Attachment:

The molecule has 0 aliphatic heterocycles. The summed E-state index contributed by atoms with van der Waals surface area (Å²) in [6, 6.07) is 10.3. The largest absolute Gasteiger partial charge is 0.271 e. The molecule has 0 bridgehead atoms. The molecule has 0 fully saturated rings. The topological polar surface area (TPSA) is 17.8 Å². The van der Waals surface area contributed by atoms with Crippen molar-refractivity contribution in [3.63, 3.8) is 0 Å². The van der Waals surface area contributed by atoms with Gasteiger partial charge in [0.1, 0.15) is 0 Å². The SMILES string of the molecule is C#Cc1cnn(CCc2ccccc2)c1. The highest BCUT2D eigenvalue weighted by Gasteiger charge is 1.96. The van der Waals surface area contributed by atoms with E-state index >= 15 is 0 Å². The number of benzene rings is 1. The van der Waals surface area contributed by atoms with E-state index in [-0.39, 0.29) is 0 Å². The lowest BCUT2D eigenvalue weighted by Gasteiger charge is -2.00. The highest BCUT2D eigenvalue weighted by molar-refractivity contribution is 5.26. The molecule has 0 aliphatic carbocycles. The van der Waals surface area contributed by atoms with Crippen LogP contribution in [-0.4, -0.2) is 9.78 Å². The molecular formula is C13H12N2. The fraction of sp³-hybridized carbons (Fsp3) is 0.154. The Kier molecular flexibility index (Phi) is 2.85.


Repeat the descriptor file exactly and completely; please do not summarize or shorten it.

The molecule has 0 aliphatic heterocycles. The summed E-state index contributed by atoms with van der Waals surface area (Å²) in [6, 6.07) is 10.3. The largest absolute Gasteiger partial charge is 0.271 e. The molecule has 0 bridgehead atoms. The molecule has 0 fully saturated rings. The topological polar surface area (TPSA) is 17.8 Å². The van der Waals surface area contributed by atoms with Crippen molar-refractivity contribution in [3.63, 3.8) is 0 Å². The van der Waals surface area contributed by atoms with Gasteiger partial charge in [0.1, 0.15) is 0 Å². The SMILES string of the molecule is C#Cc1cnn(CCc2ccccc2)c1. The highest BCUT2D eigenvalue weighted by Gasteiger charge is 1.96. The van der Waals surface area contributed by atoms with E-state index >= 15 is 0 Å². The number of benzene rings is 1. The van der Waals surface area contributed by atoms with E-state index in [-0.39, 0.29) is 0 Å². The lowest BCUT2D eigenvalue weighted by Gasteiger charge is -2.00. The highest BCUT2D eigenvalue weighted by molar-refractivity contribution is 5.26. The molecule has 0 aliphatic carbocycles. The van der Waals surface area contributed by atoms with Crippen LogP contribution in [-0.4, -0.2) is 9.78 Å². The molecular formula is C13H12N2. The fraction of sp³-hybridized carbons (Fsp3) is 0.154. The Kier molecular flexibility index (Phi) is 2.85.